Profile: Actress Jillian Reeves

We got the opportunity to chat with Media star Jillian Reeves about making it in hollywood and her involvement with HIV Aids awareness. While Reeves is not a UCLA alumna, she still has great advice for collegietes based on her own experiences at Univeristy of South Carolina.

Check out our fabulous interview below:

Her Campus: Where did you go to college? What was your major? If possible, what is your graduation year?

Jillian Reeves: I went to the University of South Carolina where after many, many different majors I ended up majoring Theater and minoring in African-American studies. Graduation year is classified!

HC: Can you tell us about your role in TV One's Media? Has it changed how you view the entertainment industry, if so then how? 

JR: I play the steamy, cunning and clever Giselle Marks. My character works for the rival company that challenges Jump Media and the Jones Family.  I loved this character because I feel like she represents a side of women we don't often see. She works hard but is constantly overlooked and disregarded and she decides she's not going to take it anymore.  Working on this project has definitely been a fascinating experience. We often only see the entertainment side of media so it was great to explore the drama that exists on the corporate side of things. 

HC: What was it like working with Vanessa Williams in Ward of the State? 

JR: Vanessa is a consummate professional. She's incredibly genuine and talented. It was a pleasure playing her little sister as well as the daughter of the hilarious and fabulous Janet Hubert who played Aunt Viv from the Fresh Prince of BelAir.

HC: Can you tell us about your BET film Let’s Talk

JR: In Let's Talk I played Essence Williams a strong, confident woman who's ready for an intimate relationship with her gorgeous love interest, Greenleaf's Lamman Rucker.  The film takes us on her journey as she navigates the sensitive subject matter of couples HIV testing. The film offered a great example to people on how to advocate for themselves even when in difficult circumstances.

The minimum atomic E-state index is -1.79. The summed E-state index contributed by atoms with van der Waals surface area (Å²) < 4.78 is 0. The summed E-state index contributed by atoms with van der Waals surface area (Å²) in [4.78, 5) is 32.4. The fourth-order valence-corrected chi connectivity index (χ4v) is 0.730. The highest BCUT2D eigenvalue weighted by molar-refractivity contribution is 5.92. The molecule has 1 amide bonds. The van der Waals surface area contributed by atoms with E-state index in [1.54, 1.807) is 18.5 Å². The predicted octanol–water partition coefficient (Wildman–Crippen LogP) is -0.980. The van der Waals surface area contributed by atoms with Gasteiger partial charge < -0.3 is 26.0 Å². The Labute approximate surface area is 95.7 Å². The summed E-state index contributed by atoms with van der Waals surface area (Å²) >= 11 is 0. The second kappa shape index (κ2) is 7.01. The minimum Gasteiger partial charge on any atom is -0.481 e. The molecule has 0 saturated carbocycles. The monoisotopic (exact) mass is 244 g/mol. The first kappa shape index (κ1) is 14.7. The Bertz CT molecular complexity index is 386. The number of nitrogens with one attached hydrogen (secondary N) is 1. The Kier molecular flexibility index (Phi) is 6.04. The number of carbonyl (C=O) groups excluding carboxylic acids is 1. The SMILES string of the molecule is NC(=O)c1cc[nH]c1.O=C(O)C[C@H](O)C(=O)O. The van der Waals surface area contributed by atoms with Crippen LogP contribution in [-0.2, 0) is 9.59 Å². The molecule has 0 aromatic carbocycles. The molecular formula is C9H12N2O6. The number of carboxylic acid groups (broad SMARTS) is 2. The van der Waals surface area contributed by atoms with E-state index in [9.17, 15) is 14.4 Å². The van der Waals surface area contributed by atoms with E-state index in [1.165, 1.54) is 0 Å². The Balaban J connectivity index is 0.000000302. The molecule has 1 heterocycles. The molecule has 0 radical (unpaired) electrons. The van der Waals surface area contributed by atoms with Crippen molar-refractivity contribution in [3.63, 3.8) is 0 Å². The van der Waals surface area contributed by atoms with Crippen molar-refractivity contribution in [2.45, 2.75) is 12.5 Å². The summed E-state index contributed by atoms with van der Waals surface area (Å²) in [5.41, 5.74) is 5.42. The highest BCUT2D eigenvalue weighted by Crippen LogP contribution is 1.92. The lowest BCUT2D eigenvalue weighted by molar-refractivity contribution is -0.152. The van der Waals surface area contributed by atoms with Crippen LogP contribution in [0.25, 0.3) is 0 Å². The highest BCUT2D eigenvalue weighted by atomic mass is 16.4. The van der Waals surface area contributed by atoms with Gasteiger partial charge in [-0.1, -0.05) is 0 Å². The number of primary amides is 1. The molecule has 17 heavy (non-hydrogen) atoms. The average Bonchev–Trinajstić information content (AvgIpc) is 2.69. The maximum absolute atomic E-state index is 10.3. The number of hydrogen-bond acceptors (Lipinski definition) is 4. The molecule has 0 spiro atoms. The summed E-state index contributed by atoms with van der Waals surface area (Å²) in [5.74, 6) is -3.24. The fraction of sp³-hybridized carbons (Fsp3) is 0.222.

HC: HIV/AVDS Awareness seems especially important to you, could you please tell us why you are so passionate about this cause and what we can do to get involved?

JR: When I look at the statistics for women, especially African-American women as well as our youth/young adult population it's difficult for me NOT to be passionate about this issue.  Currently, young people age 13 to 24 account for more than 1 in 5 new HIV diagnoses. Yes, 13 to 24! As of 2013, 44% of young adults 18-24 did not know they were infected.  

Women make up about 1 in 4 of the people living with HIV in the US with African-American women being disproportionately affected.   An estimated 11% of women living with HIV do not even know they are infected.  

Considering these stats, I'd say the best way to begin your involvement is to get tested, know your status and encourage your friends and family to do the same! Support films and organizations that raise awareness to these issues & seek to bring about significant change and progress.  Additionally, don't be afraid to ask a potential intimate partner to get tested. It's your body, it’s your health and it's your life! In Let's Talk my character asks her boyfriend to get tested together.  He did not react well, but she held firm, he eventually agreed,  and it actually brought them closer together. We actually did a real HIV test during filming!  I make this a practice in my personal life as well.  It feels a little uncomfortable at first but people are usually really happy to find out their status and are just delaying out of fear. The good news is, women have made progress over the last decade decreasing new HIV diagnoses by 40%! Let's keep this trend going by continuing to raise awareness about the importance of HIV testing and safe sex practices!  As women we must be empowered to take care of ourselves and our health. Let’s be the change we want to see in the world. 

HC: What activities were you involved in during your time in college? How do you think those affected life post-college?

JR: In college I was a member of the African-American Association of Students and was super passionate fighting injustice. I was also completely engrossed in the local acting scene. I'd say that's still me in a nutshell.

HC: What inspired you to get into acting? Do you have any advice for students interested in working in the entertainment industry?

I took an acting class in college because I didn't do so great the first semester of my freshman year and I thought I would be an easy A. While in that class my acting professor and told me "I had something" and put me in my first play. I'd say that's when I caught the acting bug.  My advice for students interested in the entertainment industry is to understand that this is a business as well as an art. Work hard, take risks and be brave!

Make sure to follow Jillian on Instagram and Twitter!

*Photos Courtesy of Cory Barker and Marin Hamataj​